University of the Fraser Valley has received a $300,000 donation from the RBC Foundation for the newly created Centre for Experiential and Career Education (CECE).
The donation was announced at a celebration at UFV’s Abbotsford campus last Thursday (Nov 21) by Martin Thibodeau, RBC regional president in B.C.
The funds came through RBC Future Launch, a 10-year $500 million commitment to empowering Canadian youth to build meaningful careers.
With a focus on networking, skills development, and experience, the initiative aims to help solve the problems facing young people due to the changing landscape of the workplace.
“When experience is so important to getting a job, but so hard to come by, young people are left feeling uncertain about their futures in the new world of work,” Thibodeau said.
“We hope that through our partnership with the University of the Fraser Valley, RBC Future Launch can help young people get those all-important first jobs and break the ‘no experience, no job’ cycle.”
Maureen Wideman, UFV associate vice-president of teaching and learning, officially announced the creation of CECE.
She said CECE will bring together various units at UFV to provide students with opportunities such as paid co-operative education, work study, career education, work-place integrated learning, volunteer experiences, and curricular activities.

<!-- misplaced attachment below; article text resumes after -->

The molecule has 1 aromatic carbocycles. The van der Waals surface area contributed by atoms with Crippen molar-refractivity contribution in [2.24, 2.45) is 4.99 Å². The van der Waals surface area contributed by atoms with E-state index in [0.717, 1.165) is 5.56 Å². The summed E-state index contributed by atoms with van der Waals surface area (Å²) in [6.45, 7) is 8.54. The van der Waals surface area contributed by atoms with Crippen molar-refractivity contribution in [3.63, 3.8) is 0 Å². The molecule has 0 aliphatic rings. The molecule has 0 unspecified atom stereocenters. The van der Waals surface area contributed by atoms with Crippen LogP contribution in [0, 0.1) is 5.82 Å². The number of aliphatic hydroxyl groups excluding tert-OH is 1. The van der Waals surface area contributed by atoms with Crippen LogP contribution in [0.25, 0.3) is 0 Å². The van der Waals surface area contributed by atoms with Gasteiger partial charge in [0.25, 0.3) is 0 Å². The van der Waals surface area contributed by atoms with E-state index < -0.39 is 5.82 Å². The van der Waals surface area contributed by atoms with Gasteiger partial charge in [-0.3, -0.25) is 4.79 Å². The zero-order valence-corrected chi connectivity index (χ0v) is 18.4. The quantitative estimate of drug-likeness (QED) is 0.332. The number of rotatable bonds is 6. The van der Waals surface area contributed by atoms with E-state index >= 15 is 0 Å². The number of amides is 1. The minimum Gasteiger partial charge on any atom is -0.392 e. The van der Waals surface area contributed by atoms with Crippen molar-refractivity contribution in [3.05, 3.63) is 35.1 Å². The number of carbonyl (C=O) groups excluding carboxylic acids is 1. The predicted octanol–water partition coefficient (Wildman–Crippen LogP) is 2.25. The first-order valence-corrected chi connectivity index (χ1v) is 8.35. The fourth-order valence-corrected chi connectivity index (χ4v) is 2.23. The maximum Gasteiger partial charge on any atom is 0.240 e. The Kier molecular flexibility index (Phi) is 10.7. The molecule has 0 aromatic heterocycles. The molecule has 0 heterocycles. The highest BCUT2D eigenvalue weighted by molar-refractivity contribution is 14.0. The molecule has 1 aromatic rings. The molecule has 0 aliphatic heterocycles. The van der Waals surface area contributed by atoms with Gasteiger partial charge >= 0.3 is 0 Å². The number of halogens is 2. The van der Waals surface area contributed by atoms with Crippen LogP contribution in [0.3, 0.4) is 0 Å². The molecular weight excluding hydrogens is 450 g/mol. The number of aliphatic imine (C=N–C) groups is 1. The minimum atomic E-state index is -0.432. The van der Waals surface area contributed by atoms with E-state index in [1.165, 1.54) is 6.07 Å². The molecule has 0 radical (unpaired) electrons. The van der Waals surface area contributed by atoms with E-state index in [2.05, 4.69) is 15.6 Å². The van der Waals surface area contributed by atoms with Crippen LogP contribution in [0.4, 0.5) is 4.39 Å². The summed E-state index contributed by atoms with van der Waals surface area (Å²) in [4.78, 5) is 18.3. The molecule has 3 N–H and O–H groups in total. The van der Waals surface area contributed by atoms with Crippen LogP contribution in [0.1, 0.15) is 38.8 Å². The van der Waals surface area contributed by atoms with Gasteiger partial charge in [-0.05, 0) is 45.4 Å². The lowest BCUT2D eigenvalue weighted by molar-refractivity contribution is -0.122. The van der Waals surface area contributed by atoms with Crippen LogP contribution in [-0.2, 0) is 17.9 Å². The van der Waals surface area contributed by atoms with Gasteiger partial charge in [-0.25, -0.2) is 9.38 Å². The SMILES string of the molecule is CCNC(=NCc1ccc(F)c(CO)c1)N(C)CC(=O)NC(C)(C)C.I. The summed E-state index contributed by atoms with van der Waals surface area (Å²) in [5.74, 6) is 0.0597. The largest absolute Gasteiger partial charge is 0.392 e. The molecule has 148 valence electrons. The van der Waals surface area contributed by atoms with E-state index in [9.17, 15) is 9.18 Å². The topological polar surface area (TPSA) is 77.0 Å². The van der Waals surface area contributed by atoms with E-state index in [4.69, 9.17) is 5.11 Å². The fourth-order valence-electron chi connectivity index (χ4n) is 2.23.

“Moving this group of talented people into one academic unit signals to our students and the community that, while we are building 21st century academic skills, these are also the skills required for 21st century employment and community engagement,” Wideman said.
Liana Thompson is leading the new centre as its inaugural director.
She said that the opportunities provided by the CECE will help students develop, articulate, and recognize career-related skills.
‘We want students to be thinking about how to connect their education to their career earlier, more often, with more exposure to more opportunities,” Thompson said.
She said it is hoped that the CECE will help students recognize that their academic experience has career relevance.
“Their group assignments prove they can work on a team. Juggling courses shows that they have a handle on time management. Students learn how to meet deadlines, work with different people, collaborate in groups, advocate for themselves, and assess situations and propose solutions to problems,” Thompson said.
One early project resulting from the RBC donation will be a career-planning app for use on smart phones.
At the recent UFV Town and Gown event, RBC was awarded a UFV Ripple Maker paddle as donor of the year.